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Cyclopedia of Biblical, Theological and Ecclesiastical Literature
Dragon at Babylon.
In the Sept. version of Daniel there occurs, as chap. xiv, an account entitled Bel and the Dragon (q.v.), which states that at Babylon, under Cyrus, an enormous dragon (δράκων μέγας ) was worshipped (? by lectisternia, i.e., by spreading viands on a couch as an offering). This serpent-worship, however, is certainly not of Babylonian origin (see Selden, De diis Syr. 2:17, page 365 sq.), since the two silver serpents mentioned by Diodorus Siculus (2:9) as being in the temple of Belus (q.v.) were not forms of divinities, but only emblems of the gods there represented; yet possibly the conception had reference to the Persian symbol of the serpent, which signified Ahriman (Zendavesta, by Kleuker, 1:6). Accordingly the serpent appears also in later Jewish representations as an evil daemon (Revelation 12, 13; comp. Genesis 3). (See SERPENT).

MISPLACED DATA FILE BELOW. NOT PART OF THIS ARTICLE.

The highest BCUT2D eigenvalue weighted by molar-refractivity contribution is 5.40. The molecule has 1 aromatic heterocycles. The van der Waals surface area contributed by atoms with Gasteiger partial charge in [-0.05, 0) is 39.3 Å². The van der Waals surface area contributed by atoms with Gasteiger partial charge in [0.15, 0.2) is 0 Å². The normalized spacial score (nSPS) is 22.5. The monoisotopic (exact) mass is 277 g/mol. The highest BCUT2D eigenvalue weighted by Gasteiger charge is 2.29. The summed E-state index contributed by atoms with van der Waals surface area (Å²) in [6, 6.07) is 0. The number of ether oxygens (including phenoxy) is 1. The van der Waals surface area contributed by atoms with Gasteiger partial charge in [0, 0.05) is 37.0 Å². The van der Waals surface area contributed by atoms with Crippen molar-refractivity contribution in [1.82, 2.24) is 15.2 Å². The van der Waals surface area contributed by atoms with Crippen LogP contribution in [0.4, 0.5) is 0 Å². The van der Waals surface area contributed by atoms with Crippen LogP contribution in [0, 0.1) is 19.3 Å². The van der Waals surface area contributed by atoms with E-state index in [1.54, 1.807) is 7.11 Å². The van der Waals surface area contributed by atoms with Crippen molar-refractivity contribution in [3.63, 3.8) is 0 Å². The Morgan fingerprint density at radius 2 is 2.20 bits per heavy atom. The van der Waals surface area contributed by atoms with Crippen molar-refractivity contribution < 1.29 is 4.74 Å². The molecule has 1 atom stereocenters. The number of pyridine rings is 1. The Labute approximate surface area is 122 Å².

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McClintock, John. Strong, James. Entry for 'Dragon at Babylon.'. Cyclopedia of Biblical, Theological and Ecclesiastical Literature. https://www.studylight.org/encyclopedias/eng/tce/d/dragon-at-babylon.html. Harper & Brothers. New York. 1870.
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